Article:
Arnold, Thomas F. 2006. The Renaissance At War. [Washington, D.C.]: Smithsonian Books.
A slim volume at 240 pages and 8×5 inches in size, The Renaissance At War still looks like a promising introduction to the topic. Production quality is high, with numerous reference images and illustrations. This likely isn’t going to be anything wildly in-depth, but should suffice as a usable jumping off point for a general survey of the period. In fact, it would likely work pretty well as a loaner to hand people interested in learning more about the period.
Hale, J. R and Geoffrey Best. 1998. War And Society In Renaissance Europe, 1450-1620. Stroud: Sutton.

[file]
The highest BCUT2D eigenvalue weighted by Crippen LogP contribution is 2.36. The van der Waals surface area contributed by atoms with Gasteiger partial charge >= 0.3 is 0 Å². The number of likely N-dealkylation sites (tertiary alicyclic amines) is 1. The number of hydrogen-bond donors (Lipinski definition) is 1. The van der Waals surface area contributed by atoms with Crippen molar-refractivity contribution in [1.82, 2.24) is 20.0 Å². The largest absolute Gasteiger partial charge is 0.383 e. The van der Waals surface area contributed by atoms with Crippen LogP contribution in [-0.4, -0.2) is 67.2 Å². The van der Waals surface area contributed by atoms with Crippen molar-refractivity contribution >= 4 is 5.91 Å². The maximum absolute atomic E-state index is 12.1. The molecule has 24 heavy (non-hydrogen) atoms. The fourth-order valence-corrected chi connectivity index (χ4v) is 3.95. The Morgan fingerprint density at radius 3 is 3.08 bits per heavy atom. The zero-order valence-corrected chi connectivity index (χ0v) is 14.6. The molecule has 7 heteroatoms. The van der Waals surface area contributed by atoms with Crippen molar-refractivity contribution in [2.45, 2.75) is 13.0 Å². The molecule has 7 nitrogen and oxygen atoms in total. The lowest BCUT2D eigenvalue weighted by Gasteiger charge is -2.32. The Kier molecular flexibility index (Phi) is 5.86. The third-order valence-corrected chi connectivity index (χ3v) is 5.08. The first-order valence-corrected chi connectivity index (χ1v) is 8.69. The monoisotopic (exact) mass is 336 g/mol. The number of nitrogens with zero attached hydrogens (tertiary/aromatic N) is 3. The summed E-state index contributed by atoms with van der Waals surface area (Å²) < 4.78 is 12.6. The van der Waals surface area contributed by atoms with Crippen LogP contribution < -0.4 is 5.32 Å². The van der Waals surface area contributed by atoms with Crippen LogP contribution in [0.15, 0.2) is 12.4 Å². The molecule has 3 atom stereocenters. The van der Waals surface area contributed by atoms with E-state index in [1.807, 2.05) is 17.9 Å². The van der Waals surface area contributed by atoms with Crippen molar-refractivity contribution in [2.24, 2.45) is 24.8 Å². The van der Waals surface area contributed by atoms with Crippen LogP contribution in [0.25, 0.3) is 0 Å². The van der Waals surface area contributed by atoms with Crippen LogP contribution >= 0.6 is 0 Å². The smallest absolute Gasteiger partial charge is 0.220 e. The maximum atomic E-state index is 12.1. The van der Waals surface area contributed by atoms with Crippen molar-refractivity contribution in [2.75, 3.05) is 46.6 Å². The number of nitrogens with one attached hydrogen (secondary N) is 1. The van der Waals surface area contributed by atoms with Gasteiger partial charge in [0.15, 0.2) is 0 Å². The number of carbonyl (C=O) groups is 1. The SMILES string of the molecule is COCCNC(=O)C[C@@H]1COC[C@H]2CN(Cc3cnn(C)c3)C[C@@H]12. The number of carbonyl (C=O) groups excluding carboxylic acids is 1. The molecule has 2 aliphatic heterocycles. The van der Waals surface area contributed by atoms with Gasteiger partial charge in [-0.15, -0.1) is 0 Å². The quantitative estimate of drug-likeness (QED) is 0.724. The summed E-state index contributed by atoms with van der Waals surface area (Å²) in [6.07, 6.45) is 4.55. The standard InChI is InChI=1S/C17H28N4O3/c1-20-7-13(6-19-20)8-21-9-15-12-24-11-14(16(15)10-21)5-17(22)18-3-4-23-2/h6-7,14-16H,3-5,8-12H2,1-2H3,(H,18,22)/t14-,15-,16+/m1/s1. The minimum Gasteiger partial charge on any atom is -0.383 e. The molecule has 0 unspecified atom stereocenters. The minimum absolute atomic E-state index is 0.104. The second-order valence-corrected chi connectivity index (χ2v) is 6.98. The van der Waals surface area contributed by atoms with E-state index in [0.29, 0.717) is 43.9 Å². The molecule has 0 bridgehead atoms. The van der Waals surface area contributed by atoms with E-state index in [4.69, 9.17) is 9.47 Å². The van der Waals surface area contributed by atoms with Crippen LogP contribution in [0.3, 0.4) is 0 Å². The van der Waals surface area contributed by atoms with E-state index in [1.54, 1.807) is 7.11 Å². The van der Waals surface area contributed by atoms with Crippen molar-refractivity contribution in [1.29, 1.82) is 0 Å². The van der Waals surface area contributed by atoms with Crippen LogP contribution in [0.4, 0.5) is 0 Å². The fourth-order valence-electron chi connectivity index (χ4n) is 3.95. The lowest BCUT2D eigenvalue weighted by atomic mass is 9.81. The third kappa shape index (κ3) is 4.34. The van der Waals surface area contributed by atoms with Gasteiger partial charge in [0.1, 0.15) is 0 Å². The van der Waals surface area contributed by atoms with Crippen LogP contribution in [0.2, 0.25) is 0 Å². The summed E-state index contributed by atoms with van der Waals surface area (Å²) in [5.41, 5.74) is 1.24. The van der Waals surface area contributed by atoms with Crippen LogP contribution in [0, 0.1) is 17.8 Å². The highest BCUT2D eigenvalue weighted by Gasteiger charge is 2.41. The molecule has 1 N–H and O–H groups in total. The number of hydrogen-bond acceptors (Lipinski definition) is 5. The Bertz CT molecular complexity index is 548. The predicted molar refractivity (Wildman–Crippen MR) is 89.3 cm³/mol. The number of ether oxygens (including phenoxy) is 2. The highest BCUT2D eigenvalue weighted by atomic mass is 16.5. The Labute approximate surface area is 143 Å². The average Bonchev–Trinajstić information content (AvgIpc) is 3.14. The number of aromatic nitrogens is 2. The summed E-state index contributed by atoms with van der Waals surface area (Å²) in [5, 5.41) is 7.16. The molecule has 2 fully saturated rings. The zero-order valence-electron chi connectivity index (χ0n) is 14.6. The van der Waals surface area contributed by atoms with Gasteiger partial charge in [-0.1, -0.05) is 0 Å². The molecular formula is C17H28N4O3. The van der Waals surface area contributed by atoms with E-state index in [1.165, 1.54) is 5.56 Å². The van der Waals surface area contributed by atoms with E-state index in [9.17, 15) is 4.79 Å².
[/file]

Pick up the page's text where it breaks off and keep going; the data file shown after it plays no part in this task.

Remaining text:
Another slimmer 8×5″ volume, War and Society in Renaissance Europe looks to be a much denser, content-heavy work than the previous book. Make no mistake, there are no illustrations or shiny chapter intros here; the focus is solely on the text. This is a boon, as John Rigby Hale was a prolific English historian and author, and his writing reflects both his familiarity with the subject and his academic background. Long, dense sentences and equally dense paragraphs are the norm. Difficult or uncommon vocabulary choices are scattered throughout. Even so, I suspect this will be the first of the two books I go to when it comes time for me to prep for a class on pike and shot warfare.